FWIW, 6 weeks is not enough time. Not nearly enough.

    Most products are not overnight successes.

    When I started my current business I spent two years creating it (spare time – evenings + weekends and then testing it at my consulting day job), then 9 months full time, then launched 6 months after 9/11 (bad timing), then had the Iraq war (more bad timing – as each war starts businesses stop spending for 6 months or more). It’s a highly technical product with a geek audience. 3 months before first sale, probably 2 or 3 years before it was a self-sustaining business.

    Business is now in it’s 12th year. I have a nice business to run and I choose how and when I work.

  58. Stephen Kellett

    I 100% agree with you!

    Software apps whereby one charges a recurring fee is a very very scalable business model! That said it is still a business and it takes time even years to fully work out all the kinks.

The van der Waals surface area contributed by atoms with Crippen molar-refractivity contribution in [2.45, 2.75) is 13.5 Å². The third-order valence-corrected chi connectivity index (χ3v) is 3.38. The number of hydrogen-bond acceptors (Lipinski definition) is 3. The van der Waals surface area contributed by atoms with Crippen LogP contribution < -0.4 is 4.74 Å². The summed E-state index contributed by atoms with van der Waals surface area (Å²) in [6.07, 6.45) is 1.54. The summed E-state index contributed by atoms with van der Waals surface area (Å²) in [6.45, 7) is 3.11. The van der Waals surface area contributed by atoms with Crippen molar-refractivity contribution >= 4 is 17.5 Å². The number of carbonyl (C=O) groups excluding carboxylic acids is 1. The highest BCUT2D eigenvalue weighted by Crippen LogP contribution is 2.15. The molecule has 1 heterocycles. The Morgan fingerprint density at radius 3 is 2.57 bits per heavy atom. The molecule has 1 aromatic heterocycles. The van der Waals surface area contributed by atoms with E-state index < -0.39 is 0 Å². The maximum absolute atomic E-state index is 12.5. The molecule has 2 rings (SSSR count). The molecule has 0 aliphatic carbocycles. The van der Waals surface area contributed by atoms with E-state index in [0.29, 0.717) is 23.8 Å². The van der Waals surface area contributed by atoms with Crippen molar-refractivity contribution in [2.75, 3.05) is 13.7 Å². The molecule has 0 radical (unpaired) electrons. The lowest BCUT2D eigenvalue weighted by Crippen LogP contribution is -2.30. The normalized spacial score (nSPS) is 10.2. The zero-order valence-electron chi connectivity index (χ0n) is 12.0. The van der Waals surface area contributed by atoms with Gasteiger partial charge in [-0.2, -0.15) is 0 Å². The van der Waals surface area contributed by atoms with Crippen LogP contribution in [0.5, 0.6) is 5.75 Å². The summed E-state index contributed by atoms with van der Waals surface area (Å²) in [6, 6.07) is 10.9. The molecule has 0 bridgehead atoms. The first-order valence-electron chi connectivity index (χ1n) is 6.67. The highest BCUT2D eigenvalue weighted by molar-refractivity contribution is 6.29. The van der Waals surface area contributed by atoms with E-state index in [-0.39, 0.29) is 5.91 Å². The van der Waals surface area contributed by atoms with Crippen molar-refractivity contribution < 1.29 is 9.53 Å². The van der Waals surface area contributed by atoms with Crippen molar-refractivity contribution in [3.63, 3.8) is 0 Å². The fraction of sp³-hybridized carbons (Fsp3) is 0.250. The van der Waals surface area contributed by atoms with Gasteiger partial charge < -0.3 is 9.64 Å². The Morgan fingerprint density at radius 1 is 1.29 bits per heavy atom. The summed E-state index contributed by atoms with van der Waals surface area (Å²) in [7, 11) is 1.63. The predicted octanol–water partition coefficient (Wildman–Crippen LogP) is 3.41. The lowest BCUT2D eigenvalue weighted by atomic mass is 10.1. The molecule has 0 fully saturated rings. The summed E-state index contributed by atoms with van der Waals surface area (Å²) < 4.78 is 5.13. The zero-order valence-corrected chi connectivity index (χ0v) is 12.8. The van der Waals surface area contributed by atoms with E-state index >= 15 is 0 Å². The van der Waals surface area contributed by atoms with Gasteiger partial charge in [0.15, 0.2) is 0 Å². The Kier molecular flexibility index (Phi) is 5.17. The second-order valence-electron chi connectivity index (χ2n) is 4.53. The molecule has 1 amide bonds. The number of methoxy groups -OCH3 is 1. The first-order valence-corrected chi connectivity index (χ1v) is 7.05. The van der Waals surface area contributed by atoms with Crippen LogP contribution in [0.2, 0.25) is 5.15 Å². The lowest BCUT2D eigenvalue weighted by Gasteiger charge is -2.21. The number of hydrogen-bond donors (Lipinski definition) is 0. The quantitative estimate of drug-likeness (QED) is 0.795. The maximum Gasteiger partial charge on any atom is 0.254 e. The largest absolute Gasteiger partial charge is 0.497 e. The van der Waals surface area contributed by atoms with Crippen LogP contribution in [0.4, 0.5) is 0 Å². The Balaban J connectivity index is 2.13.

Here are some steps to consider at the early stages of a software app startup and each one takes time.

    1) Figure out a specifically identifiable group of people to solve a problem for.

    2) Figure out the most burning pain/problem that they are willing to pay you to solve.

    3) Build the MVP solution that solves the problem

    4) Build a Repeatable and Predictable Customer Acquisition Process that can turn site visitors into leads, leads into trial users, and trial users into paying customers.

    5) Once the predictable marketing system of step 4 above is in place then it’s time to grow, pump as much paid traffic as you can to it

    As you can see these 5 steps highlighted so far only covering the first two stages of running a successful software business as suggested by David Cummings, co-founder of Pardot which recent got sold for about $100million to ExactTarget (<<<— see